Ernie's Import Lp Corner

Please Release Me


“ Please Release Me” is what this LP did!…and I am sure Elvis fans were grateful!  According to Cotten and DeWitt’s “Jailhouse Rock ” this is most likely the first Elvis bootleg LP ever produced as it was released in 1970.  Supposedly the initial pressing was 1000 copies and it was subsequently counterfeited in 1979, but I’ll get to the differences later on. 

The cover is a simple pen and ink sketch of Elvis.  The back simply has the track listing and rambling liner notes credited to Barry Silver…whomever he is/was.  This LP contains tracks that had not been released to the public in any form at that time. 

Side 1 starts off with cuts 1 and 2 “ Fame and Fortune ” and “ Stuck on You ” from Frank Sinatra’s “ Welcome Home Elvis Party ” which was taped March 26, 1960 and aired on ABC May 8, 1960. Cuts 3 and 4 are “ Teddy Bear ” and “ Got A Lot of Livin’ To Do ” from the “ Loving You ” film soundtrack.  Tracks 5 and 6 are “ Treat Me Nice ” and “Jailhouse Rock ” from the “ Jailhouse Rock ” film soundtrack.  Track 7 is “ Cane and a High Starched Collar ” from the “ Flaming Star ” soundtrack. 

Side 2 continues with “The Lady Loves Me ” duet with Ann Margaret and “ C’mon Everybody ” both from the soundtrack for “Viva Las Vegas. ”  “ Dominique ” is from the “ Stay Away Joe ” film soundtrack.  “ Baby What You Want Me To Do ” comes from the June 27, 1968 6 pm show.  As pointed out in “Jailhouse Rock ”, all the versions on this side were unavailable on officially released movie/TV soundtrack.  The last track is a five-minute radio tribute narrated by Red Robinson, first aired in Vancouver, B.C. in 1966, which contains parts of Red’s interview when Elvis played Vancouver in 1957. 

Most all of this material has been re-released on bootlegs and even official releases since this LP, however this was the original release for all these tracks.  Many of these tracks turned up on subsequent boot LP titles such as “ I Wanna Be A Rock and Roll Star ” and “ The Best Years ”.  The film soundtrack songs sound like they were taken from very clean film prints so the sound quality is very good.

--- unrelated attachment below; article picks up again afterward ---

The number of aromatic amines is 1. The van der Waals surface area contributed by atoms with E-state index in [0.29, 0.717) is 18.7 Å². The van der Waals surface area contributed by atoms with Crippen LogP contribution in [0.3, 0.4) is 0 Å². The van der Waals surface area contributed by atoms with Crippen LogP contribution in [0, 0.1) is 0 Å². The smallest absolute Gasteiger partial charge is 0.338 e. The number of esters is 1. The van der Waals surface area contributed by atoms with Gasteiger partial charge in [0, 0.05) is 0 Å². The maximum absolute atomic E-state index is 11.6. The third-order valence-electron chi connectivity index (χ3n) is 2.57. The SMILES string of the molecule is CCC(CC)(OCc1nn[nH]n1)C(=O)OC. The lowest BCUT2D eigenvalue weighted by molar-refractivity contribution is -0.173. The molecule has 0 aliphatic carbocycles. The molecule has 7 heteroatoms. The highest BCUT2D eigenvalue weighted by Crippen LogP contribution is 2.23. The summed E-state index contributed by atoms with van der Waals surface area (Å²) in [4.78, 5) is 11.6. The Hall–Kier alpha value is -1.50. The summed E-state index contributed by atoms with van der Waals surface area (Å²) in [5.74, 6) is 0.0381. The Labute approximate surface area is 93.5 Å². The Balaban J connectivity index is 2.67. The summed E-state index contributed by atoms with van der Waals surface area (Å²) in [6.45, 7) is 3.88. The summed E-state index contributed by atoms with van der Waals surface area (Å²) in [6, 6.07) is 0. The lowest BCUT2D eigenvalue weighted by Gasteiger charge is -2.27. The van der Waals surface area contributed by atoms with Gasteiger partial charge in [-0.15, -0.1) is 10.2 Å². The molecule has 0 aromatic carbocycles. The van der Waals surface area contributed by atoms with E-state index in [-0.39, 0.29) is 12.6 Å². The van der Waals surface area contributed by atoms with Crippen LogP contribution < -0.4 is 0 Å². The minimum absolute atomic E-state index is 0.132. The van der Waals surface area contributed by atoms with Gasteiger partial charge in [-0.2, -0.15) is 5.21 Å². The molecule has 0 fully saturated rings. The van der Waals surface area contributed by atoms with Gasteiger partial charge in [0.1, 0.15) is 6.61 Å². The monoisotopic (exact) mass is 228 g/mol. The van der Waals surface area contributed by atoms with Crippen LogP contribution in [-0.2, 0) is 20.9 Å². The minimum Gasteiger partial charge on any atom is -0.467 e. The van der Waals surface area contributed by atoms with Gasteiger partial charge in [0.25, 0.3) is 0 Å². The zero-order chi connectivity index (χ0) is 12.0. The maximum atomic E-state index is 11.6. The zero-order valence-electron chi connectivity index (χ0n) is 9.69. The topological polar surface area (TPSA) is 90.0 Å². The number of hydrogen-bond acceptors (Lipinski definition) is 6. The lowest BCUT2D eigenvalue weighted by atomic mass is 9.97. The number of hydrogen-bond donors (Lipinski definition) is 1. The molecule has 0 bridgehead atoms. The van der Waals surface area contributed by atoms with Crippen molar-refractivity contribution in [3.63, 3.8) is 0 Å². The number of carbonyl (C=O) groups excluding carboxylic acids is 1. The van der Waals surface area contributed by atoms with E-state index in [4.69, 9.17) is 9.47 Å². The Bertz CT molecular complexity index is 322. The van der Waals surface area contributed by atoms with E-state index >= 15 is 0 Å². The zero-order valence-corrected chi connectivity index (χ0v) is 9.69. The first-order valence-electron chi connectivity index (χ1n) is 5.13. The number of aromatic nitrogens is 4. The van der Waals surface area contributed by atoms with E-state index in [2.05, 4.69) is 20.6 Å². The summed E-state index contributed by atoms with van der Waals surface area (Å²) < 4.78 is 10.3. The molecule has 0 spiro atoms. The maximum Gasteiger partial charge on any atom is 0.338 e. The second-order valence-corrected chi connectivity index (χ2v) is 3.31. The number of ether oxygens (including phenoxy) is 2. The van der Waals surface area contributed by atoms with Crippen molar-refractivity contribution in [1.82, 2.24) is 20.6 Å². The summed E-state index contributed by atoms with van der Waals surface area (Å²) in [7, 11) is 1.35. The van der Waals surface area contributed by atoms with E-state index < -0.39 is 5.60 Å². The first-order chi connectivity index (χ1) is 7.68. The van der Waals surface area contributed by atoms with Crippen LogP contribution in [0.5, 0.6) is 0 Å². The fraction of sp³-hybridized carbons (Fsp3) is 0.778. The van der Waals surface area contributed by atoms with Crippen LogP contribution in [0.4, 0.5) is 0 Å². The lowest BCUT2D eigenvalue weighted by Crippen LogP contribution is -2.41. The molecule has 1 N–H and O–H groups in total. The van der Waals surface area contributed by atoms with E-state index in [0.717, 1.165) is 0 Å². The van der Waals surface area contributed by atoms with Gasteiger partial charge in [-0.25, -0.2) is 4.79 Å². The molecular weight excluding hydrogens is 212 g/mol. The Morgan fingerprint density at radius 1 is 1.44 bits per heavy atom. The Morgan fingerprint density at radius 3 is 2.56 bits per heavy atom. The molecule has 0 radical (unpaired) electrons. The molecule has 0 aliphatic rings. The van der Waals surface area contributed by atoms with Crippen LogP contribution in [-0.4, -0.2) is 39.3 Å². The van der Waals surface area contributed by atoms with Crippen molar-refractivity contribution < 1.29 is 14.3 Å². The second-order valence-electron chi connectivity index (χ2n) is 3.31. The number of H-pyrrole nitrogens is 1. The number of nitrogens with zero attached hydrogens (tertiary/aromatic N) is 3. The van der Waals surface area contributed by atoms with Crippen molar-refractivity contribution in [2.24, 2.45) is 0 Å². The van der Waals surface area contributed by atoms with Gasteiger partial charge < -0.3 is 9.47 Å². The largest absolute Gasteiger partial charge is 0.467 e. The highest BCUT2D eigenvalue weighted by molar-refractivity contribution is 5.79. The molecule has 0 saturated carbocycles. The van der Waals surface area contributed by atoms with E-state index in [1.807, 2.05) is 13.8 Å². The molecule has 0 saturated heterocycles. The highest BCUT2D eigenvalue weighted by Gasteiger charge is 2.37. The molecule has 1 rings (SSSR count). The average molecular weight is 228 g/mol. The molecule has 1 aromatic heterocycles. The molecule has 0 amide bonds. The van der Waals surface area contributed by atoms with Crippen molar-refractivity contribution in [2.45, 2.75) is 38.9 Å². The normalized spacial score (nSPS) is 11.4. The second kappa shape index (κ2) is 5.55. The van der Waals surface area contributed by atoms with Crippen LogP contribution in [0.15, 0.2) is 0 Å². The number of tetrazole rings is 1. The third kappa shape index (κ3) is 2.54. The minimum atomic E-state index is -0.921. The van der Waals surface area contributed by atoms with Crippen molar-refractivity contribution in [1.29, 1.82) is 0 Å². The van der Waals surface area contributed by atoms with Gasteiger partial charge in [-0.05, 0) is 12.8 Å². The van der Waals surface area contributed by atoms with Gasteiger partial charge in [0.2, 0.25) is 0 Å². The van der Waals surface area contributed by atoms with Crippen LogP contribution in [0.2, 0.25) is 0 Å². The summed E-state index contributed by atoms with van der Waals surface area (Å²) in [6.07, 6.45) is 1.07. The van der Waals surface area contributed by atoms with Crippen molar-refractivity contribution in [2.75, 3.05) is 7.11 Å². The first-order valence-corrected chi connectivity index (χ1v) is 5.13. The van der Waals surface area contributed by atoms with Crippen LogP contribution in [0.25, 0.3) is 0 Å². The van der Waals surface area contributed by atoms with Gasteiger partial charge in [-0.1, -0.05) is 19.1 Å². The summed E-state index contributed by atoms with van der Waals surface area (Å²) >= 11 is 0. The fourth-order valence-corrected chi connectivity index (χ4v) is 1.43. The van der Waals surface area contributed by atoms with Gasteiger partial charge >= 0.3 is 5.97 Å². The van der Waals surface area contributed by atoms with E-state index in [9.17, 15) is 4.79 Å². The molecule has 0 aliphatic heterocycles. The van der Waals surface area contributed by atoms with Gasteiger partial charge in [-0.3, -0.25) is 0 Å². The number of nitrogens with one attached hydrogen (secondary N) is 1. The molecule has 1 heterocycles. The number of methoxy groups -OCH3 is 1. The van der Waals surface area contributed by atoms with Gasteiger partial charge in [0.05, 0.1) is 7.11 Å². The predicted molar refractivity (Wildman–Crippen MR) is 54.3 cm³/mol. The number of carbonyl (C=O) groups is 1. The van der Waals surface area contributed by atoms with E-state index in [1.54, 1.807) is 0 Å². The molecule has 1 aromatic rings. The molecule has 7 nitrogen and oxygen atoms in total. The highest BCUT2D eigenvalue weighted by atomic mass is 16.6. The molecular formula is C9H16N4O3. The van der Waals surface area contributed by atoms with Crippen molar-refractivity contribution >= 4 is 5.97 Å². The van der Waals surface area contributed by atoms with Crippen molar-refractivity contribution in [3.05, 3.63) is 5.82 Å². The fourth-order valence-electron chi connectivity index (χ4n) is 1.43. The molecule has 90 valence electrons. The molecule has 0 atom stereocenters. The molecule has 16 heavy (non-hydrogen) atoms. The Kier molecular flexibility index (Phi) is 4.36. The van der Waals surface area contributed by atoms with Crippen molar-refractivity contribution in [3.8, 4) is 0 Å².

This LP was counterfeited in 1979 most likely due to demand.  The differences are noticeable.  The original supposedly came from Holland, and as prior experience has shown, this LP cover is printed on think stock as many European releases were.  The counterfeit, which apparently originated in the USA, is printed on thick stock.  The record labels are similar, and though I don’t have a counterfeit to compare directly to, the original has a yellow label with black text and credits “Aaron P.” under which is typed “ Memphis, Tennessee ”.  The matrix numbers in the run-off-wax are type set on the original, the matrix numbers on the counterfeit are hand-written.  The “Jailhouse Rock ” book states that the sound quality of the original is slightly better than the counterfeit, which of course makes sense. 

This is not a necessary LP, but simply a nice one to have for the serious Elvis boot LP collector because of it’s historical significance as the first bootleg Elvis LP and also because it did contain all previously unreleased Elvis cuts in good quality.  Obviously the original pressing is the collectable one; the counterfeit was pressed simply to meet demand that couldn’t be met by the limited initial pressing of the original.  I looked around for several years and passed up several counterfeits till I found an original that I purchased from a lady who purchased it in the early 1970’s.  If you find an original it is certainly a nice piece to have in an LP collection despite its meager artwork.  This one is more for the serious boot LP collector.

Ernie Boyes Jr.